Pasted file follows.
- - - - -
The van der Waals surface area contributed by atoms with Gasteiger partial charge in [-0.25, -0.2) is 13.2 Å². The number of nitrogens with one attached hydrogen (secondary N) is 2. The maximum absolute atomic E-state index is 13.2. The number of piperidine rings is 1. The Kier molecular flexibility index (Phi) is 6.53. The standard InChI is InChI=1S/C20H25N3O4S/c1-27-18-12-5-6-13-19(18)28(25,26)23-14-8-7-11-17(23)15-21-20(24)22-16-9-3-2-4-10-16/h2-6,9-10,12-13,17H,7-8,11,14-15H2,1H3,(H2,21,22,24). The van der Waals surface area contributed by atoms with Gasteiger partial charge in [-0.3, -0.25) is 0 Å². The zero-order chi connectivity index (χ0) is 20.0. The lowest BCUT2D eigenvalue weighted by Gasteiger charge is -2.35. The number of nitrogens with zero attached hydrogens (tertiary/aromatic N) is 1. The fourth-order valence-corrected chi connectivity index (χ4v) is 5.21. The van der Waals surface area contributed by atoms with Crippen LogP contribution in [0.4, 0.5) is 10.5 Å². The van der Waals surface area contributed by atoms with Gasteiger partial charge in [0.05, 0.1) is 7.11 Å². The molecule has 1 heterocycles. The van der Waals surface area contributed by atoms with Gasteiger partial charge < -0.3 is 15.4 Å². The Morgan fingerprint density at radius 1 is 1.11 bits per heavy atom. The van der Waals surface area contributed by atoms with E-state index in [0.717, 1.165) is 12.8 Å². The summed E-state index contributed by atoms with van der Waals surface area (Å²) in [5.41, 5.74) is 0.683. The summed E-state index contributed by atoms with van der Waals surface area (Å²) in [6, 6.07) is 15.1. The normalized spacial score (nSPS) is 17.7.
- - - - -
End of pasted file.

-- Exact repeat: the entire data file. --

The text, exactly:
The van der Waals surface area contributed by atoms with Gasteiger partial charge in [-0.25, -0.2) is 13.2 Å². The number of nitrogens with one attached hydrogen (secondary N) is 2. The maximum absolute atomic E-state index is 13.2. The number of piperidine rings is 1. The Kier molecular flexibility index (Phi) is 6.53. The standard InChI is InChI=1S/C20H25N3O4S/c1-27-18-12-5-6-13-19(18)28(25,26)23-14-8-7-11-17(23)15-21-20(24)22-16-9-3-2-4-10-16/h2-6,9-10,12-13,17H,7-8,11,14-15H2,1H3,(H2,21,22,24). The van der Waals surface area contributed by atoms with Gasteiger partial charge in [-0.3, -0.25) is 0 Å². The zero-order chi connectivity index (χ0) is 20.0. The lowest BCUT2D eigenvalue weighted by Gasteiger charge is -2.35. The number of nitrogens with zero attached hydrogens (tertiary/aromatic N) is 1. The fourth-order valence-corrected chi connectivity index (χ4v) is 5.21. The van der Waals surface area contributed by atoms with Crippen LogP contribution in [0.4, 0.5) is 10.5 Å². The van der Waals surface area contributed by atoms with Gasteiger partial charge in [0.05, 0.1) is 7.11 Å². The molecule has 1 heterocycles. The van der Waals surface area contributed by atoms with Gasteiger partial charge < -0.3 is 15.4 Å². The Morgan fingerprint density at radius 1 is 1.11 bits per heavy atom. The van der Waals surface area contributed by atoms with E-state index in [0.717, 1.165) is 12.8 Å². The summed E-state index contributed by atoms with van der Waals surface area (Å²) in [5.41, 5.74) is 0.683. The summed E-state index contributed by atoms with van der Waals surface area (Å²) in [6, 6.07) is 15.1. The normalized spacial score (nSPS) is 17.7.